Location: Lunds University LUX B 336 from 17.00-19.15 (Helgonavägen 3, 223 62 Lund)
Open for everyone

We are happy to introduce Dianca London Potts from Miskatonic Insiture of Horror Studies.

Dianca earned her MFA in fiction from The New School. She is the online editor of Well-Read Black Girl and her words have been featured in Lenny Letter, The Village Voice and Vice.

From Spencer Williams’ Son of Ingagi to Jordan Peele’s Get Out, the cinematic screen has consistently served as a site of subversion for filmmakers of the African diaspora. Through the camera’s lens, tales of hauntings, demonic possession, vampirism, and hoodoo rituals gone awry have become a celluloid metaphor for colonization and racism’s toll on the Black psyche. Within this space, expressions of Black embodiment and the Black experience are momentarily freed from the limitations the white gaze. The narrative shifts, allowing for the complexity and depth of Black identity and its subsequent anxieties, fears, and vulnerabilities to be examined outside the constraints of traditional tropes.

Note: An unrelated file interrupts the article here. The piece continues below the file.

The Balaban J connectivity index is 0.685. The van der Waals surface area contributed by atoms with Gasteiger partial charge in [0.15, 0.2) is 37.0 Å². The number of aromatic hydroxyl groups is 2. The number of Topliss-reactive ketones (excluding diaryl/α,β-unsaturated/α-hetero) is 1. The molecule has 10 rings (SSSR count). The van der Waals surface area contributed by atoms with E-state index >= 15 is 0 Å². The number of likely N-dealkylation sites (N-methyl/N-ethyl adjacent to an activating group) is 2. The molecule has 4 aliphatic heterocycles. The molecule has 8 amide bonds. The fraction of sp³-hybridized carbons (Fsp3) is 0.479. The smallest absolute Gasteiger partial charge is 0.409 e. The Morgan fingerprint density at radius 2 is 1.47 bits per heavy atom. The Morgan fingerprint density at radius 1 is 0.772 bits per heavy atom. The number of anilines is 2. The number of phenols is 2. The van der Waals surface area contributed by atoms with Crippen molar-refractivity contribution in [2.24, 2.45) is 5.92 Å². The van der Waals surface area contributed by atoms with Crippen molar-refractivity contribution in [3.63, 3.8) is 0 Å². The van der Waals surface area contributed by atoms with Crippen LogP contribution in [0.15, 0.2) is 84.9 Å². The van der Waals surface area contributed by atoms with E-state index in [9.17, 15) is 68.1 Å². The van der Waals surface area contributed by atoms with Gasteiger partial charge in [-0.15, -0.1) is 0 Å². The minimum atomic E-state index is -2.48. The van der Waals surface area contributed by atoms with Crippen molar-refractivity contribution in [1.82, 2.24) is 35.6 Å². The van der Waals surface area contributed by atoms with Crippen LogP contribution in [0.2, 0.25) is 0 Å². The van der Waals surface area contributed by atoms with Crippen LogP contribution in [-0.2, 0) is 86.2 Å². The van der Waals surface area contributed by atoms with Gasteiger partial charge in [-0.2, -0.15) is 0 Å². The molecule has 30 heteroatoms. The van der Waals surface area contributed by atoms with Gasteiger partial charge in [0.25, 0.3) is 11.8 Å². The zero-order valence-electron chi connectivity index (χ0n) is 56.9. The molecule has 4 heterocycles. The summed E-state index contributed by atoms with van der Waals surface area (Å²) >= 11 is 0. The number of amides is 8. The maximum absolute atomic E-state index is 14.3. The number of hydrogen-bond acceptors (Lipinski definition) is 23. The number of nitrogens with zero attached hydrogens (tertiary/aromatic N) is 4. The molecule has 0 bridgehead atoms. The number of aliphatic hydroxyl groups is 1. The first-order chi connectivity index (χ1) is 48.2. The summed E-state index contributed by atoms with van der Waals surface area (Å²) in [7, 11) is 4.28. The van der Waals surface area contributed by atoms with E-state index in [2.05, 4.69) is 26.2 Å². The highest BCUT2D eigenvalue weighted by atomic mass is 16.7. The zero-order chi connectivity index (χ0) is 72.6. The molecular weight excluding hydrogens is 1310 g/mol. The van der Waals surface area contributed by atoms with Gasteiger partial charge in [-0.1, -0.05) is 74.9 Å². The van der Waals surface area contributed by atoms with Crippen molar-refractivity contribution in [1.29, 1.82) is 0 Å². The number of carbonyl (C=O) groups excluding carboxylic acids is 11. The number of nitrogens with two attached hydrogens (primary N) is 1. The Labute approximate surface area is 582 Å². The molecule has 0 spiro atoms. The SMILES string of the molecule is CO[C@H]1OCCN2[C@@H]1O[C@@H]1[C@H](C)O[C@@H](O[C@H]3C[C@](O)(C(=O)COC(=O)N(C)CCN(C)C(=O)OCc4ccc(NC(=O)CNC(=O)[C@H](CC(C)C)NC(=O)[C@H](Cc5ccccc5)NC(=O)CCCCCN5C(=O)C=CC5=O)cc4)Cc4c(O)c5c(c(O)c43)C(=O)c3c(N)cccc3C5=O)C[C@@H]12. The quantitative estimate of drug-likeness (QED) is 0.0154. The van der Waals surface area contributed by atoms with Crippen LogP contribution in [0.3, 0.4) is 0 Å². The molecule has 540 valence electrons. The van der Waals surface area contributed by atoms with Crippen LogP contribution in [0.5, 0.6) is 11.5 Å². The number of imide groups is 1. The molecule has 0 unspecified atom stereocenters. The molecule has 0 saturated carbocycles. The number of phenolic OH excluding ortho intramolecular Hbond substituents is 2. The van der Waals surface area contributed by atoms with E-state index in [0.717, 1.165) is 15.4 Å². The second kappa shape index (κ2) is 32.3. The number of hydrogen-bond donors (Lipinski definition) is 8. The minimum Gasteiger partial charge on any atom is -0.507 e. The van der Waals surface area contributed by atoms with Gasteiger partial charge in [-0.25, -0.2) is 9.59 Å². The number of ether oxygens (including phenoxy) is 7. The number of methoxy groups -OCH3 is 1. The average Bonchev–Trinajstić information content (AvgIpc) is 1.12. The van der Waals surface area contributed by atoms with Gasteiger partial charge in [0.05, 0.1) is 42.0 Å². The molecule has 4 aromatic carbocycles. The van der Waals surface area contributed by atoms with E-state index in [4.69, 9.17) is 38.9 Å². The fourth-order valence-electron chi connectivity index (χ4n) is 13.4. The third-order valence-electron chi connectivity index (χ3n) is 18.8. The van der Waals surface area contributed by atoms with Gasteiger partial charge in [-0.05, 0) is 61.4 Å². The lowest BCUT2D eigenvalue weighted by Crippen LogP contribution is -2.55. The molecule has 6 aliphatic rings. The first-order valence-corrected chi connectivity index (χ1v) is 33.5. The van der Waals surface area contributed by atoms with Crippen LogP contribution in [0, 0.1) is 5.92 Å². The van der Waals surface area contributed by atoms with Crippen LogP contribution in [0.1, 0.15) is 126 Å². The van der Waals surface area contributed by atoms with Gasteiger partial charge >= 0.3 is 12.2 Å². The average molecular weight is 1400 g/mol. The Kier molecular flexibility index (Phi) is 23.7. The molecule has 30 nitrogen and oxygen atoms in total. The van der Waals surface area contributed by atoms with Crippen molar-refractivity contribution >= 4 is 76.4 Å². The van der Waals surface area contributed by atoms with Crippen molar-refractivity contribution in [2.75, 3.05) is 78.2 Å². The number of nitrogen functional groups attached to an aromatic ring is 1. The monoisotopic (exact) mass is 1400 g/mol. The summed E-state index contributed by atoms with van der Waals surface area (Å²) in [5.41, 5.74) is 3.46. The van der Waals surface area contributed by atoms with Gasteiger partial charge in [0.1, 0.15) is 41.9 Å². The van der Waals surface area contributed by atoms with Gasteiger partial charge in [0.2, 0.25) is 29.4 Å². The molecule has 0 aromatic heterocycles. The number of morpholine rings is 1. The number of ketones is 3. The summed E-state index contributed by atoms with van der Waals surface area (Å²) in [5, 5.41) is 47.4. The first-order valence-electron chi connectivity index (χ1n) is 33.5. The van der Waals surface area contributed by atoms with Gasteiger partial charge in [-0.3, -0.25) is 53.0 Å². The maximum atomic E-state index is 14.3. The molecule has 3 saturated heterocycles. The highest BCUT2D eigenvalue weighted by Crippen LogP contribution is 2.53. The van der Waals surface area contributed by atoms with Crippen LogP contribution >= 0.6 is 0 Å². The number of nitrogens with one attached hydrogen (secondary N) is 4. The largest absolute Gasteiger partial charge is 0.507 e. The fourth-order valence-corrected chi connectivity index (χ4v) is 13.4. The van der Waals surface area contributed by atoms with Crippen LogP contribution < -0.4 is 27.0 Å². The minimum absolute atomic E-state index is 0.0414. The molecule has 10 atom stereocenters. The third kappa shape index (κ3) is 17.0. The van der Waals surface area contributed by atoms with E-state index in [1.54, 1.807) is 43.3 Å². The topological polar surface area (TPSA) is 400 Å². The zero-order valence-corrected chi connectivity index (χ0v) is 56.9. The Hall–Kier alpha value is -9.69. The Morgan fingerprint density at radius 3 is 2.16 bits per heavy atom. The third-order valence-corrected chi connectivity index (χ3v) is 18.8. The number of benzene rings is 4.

Whether it’s Blaxploitation classics like Blacula, or successors like Spike Lee’s Da Sweet Blood of Jesus, Black horror films are a historically visual mode of resistance within a pervasively supremacist culture. Rather than being sacrificial lambs, wise sages, or saviors to non-POC protagonists, Black characters within this context determine their goals and desires in opposition to whiteness rather than their proximity to it. Within this narrative context, the off-screen script is flipped. The marginalized aren’t merely centered, they’re canonized.

This multimedia presentation will offer an immersive thematic overview of Black horror narratives while highlighting noteworthy films within the genre spanning the early 1900s to modern day.


The talk will be followed by the screenings of Number 37 and The Tokoloshe get your tickets to the screenings here: